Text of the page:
The laws of North Carolina provide for both the available foreclosure processes, judicial and non-judicial. Both primary security instruments apply therefore and these are the mortgage lien and the deed of trust. These are the legal agreements which secure the underlying loan and in the deed of trust the property is held in trust until the loan is repaid, whereas the property itself serves as security in a mortgage lien.
In the case of a deed of trust, a non-judicial foreclosure is able to take place due to the power of sale granted to the trustees. This is what allows this type of foreclosure to take place. The trustee has to strictly follow all the steps outlined to affect this process, which includes posting notices of sale as well as ensuring that a preliminary hearing takes place.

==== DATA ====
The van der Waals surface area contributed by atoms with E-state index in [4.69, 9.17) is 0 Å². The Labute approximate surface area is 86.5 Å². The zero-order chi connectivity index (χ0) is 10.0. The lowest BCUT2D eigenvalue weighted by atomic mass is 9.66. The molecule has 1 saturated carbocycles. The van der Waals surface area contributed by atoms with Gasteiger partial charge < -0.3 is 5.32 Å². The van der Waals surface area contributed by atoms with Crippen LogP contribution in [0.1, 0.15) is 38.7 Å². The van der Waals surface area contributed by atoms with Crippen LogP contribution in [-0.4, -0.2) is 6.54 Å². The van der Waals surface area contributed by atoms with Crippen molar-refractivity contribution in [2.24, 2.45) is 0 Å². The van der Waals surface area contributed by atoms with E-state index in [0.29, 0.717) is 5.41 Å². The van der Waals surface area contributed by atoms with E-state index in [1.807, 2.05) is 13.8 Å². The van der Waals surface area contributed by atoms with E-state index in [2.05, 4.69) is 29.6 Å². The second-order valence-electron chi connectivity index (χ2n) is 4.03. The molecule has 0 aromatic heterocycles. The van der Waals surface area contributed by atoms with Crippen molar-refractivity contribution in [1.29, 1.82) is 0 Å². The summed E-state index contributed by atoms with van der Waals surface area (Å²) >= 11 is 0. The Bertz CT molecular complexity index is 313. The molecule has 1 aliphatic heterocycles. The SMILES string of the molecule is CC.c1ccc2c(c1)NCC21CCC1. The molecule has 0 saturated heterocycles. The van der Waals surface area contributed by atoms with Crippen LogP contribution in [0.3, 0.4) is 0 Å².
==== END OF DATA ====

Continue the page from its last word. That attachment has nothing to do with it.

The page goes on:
This differs from many of the other US states which are title theory states. Essentially it means that the trustee is able to post the necessary preliminary notices of sale without the leave of the courts, however they also have to proceed to a hearing with the clerk of the court for the clerk to issue a notice of sale.
In terms of a judicial foreclosure, the mortgage is the instrument of security and it does not contain a power of sale clause. The judicial foreclosure is required to pass through the court system from beginning to end.
Typically the time taken for a North Carolina foreclosure to take place is approximately 60 days, but this is the very lowest end of the spectrum and applies to non-judicial foreclosures only. Judicial foreclosures take a great deal longer particularly if they are contested, and rights of redemption apply, as do deficiency judgments in this state, both of which are subject to certain conditions.